Louisa County forestland protected forever

virginia department of forestryProtecting a property from development takes on added significance when your family has been managing that land since 1742, when it was part of a 5,000 acre land grant from King James III.

Louis Kean and Cora Pennell own 289 acres along the South Anna River in Louisa County. Together with the Virginia Department of Forestry, they have ensured that the property, called Riverside, is conserved forever through an open-space easement.

Kean and Pennell have a deeply rooted connection to the land, which has been owned and managed by Mr. Kean’s family since 1742. Today, the Riverside property provides the family with opportunities for recreation and wildlife observation, for appreciating the beauty of the river and as a working landscape that generates income for the family through active management of forests and agricultural fields.

The landowners are clear about their reasons for protecting the property.

“Since so much land nearby has been developed and is continuing to be developed in surrounding counties, we believe it is important to preserve the acreage we have, in perpetuity, for future generations, for wildlife habitat and cleaner water, and for love of the land. It is a small legacy we can leave to Virginia,” they said.

The open space easement ensures that the majority of the property will remain forested and undeveloped, protecting its important natural resources, while also allowing for the continued economic viability of the property. It requires forest management activities to be done sustainably and according to Virginia’s Best Management Practices for Water Quality with the aim of protecting the South Anna and its tributaries both for wildlife and as a drinking water source for downstream communities.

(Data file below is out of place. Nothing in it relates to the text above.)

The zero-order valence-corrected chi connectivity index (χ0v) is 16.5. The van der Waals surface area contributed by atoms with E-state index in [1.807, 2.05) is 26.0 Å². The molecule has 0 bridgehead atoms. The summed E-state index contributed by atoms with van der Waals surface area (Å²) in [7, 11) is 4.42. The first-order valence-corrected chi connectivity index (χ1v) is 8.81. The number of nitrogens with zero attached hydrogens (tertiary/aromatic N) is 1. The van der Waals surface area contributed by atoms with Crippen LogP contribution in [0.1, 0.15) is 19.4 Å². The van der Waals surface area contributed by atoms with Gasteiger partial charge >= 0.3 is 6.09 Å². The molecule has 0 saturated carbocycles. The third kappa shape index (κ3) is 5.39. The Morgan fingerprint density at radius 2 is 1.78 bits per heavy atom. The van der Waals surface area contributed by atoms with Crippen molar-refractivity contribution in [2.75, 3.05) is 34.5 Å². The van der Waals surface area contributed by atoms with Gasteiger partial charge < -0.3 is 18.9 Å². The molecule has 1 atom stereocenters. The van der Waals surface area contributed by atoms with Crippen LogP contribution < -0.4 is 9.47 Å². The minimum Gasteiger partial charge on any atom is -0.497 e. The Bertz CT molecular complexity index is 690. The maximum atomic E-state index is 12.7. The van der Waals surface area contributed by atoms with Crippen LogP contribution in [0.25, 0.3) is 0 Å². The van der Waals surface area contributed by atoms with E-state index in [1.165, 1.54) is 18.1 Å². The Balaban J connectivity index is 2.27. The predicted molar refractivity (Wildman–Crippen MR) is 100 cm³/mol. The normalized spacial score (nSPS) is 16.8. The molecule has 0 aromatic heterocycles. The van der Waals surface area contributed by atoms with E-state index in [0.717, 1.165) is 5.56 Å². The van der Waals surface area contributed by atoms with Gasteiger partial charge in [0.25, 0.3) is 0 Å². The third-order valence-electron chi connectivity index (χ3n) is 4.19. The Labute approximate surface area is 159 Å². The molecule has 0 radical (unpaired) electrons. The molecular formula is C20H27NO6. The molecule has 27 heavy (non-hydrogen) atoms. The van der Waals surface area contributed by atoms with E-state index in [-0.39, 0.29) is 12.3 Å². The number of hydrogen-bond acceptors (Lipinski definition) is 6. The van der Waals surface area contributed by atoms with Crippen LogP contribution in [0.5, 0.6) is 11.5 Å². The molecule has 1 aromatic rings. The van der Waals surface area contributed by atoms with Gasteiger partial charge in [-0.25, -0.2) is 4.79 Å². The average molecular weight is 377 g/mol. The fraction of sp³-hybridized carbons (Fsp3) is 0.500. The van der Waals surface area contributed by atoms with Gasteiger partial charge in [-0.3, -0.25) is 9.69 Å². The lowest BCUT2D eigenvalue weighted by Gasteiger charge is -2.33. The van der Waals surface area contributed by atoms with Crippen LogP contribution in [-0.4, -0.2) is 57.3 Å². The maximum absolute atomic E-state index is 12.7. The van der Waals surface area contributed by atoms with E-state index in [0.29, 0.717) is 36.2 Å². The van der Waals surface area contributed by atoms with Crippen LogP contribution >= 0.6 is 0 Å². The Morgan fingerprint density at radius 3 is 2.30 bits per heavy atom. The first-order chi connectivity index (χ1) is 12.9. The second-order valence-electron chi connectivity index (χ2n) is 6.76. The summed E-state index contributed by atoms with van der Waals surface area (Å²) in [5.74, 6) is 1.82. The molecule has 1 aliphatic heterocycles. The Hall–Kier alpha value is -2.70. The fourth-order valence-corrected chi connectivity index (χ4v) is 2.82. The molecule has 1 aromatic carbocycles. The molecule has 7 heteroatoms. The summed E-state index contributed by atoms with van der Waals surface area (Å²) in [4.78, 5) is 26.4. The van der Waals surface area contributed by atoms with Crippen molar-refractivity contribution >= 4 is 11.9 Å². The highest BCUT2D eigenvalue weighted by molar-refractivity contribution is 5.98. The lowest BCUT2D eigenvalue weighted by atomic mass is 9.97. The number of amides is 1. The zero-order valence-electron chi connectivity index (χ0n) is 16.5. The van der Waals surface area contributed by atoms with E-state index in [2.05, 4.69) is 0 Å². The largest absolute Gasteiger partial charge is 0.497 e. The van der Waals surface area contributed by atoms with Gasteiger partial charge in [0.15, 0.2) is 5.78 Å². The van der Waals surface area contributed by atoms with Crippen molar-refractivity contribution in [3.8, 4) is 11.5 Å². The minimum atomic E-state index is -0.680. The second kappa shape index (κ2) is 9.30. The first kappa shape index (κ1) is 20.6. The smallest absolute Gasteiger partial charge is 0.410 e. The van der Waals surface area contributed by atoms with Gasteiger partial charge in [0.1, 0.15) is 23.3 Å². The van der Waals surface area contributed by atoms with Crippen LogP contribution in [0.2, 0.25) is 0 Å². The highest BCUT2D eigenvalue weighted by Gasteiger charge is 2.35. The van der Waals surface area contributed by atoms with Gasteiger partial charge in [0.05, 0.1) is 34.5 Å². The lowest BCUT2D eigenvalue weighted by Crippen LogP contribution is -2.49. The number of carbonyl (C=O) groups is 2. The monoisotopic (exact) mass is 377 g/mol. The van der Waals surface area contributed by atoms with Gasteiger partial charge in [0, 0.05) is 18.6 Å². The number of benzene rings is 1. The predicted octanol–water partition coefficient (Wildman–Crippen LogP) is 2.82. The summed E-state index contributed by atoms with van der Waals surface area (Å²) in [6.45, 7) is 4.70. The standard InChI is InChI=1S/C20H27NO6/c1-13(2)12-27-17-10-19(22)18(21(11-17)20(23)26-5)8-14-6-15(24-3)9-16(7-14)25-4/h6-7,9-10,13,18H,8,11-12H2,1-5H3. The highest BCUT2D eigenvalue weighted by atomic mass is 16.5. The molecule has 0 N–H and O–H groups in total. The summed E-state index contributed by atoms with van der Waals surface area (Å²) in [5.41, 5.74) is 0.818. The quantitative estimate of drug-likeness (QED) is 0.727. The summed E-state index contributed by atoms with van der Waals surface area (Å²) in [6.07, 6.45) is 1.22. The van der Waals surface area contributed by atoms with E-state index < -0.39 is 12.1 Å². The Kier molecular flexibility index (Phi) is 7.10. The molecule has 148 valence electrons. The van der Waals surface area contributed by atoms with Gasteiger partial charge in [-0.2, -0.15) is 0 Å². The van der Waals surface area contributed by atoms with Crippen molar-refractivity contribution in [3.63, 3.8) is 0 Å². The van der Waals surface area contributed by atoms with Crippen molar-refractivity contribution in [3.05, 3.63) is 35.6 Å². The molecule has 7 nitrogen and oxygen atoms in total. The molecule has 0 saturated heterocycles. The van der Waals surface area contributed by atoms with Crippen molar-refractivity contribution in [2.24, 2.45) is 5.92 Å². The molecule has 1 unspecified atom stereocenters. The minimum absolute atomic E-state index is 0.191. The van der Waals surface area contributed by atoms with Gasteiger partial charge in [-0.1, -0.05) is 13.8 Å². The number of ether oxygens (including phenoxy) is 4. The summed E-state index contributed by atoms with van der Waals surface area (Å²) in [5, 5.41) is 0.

If trees are harvested, the areas must be replanted or allowed to regrow as natural forest; and in the most ecologically significant areas, such as the riparian buffers along the South Anna River, commercial timber harvesting is not permitted.

In developing the Riverside easement, certain areas were identified that warranted extra protection due to the presence of significant natural resources. The South Anna provides habitat for three rare mussel species and the riparian forest adjacent to it contains a significant natural community and rare plant habitat recognized by the Department of Conservation and Recreation’s Natural Heritage Program (NHP). The Virginia Department of Game and Inland Fisheries (DGIF) has also designated this stretch of the South Anna River as Threatened and Endangered Species Waters.

“It has truly been a collaborative effort, working with other agencies to identify the property’s most critical natural elements and with the landowner to include specific protections in the easement for them,” said Kim Biasiolli, forest conservation specialist for VDOF. Those protections include establishing riparian buffers along the South Anna that are wider than typically recommended and restricting disturbance within them, in order to help support the rare species and habitat known to occur there.

The VDOF’s forestland conservation program focuses on protecting large, contiguous blocks of forestland for both the ecological and economic benefits they provide. The Riverside open-space easement illustrates how the program is working to strike that balance and simultaneously achieve both objectives in order to protect healthy, sustainable forest resources in Virginia.

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